“It’s easy to lose sight of your most important investment,” says Terri Sloan, New York relationship expert and social coach.
What is it?
“You, of course,” says Terri.
Investing in your social relationships and what makes you happy is an integral part of your well-being.
It’s especially important for women who are single, divorced, or widowed, and need to maintain a strong social network to feel connected.
Terri, a lifelong New Yorker, was in our office this week leading a relationship workshop especially designed for women. It’s one in a series of programs she’s developed and presented in South Florida over the past few months.
Here’s four key relationship tips Terri has pulled together tailored to her baby boomer clients:
Invest in yourself and what makes you happy. We all understand the concept of investing in a financial portfolio to provide for the future. It’s equally important to invest in yourself as a person and what will sustain you emotionally into the future.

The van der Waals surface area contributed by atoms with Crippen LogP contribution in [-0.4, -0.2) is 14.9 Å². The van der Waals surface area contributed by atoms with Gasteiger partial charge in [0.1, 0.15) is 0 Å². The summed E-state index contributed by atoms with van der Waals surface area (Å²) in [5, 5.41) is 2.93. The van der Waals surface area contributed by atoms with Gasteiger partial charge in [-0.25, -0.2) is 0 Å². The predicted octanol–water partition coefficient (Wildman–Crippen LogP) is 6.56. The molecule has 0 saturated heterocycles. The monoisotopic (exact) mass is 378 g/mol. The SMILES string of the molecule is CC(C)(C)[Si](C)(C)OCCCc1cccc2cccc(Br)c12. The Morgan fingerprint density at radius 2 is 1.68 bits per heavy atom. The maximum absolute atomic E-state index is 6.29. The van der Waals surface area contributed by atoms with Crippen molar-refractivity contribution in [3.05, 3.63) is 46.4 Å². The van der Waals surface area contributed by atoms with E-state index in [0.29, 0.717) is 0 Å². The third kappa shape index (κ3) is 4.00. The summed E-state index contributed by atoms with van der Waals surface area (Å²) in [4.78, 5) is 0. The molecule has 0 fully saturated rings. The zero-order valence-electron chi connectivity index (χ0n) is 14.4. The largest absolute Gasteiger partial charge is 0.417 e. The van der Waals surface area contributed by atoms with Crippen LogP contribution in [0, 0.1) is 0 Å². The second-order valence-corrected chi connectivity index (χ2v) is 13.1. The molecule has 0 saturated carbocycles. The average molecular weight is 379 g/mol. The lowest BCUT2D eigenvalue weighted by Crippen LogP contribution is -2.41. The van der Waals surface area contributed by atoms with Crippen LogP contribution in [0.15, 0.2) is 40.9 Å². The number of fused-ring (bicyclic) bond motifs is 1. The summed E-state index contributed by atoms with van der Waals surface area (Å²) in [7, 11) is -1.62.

It’s important to build connections. Connections with friends, both male and female, and your community provide for a rich social life and better mental health. Research has shown that those social relationships and the intellectual stimulation they provide is one of the first lines of defense against Alzheimer’s, and important for everyone’s mental equilibrium.
Sometimes you need to leave your comfort zone to grow as a person and move ahead in life. For women who are widowed, single, or divorced, it’s often hard to get out and meet people, take part in activities on a “solo” basis, and reach out to make new connections. Yet, if you don’t try, you’ll pass up a lot of opportunities. For example, we sponsored a women’s travel workshop a few years ago in response to many of our female clients’ quest for safe and adventurous travel options they could do without a partner. We were struck by how many women with the means and desire to travel stay home, stymied by the lack of a travel companion.
A relationship need not be perfect to be worthwhile. You may not meet the perfect person, but if you can find common ground or a shared interest with another person, your time is well spent. One friend might enjoy hanging out with you to watch the game. The other might join you for Saturday morning trips to the farmer’s market. Yet another might be a perfect companion for activities with the kids. If you’re dating, you might not find the perfect “chemistry,” says Sloane, but you just might find a good friend.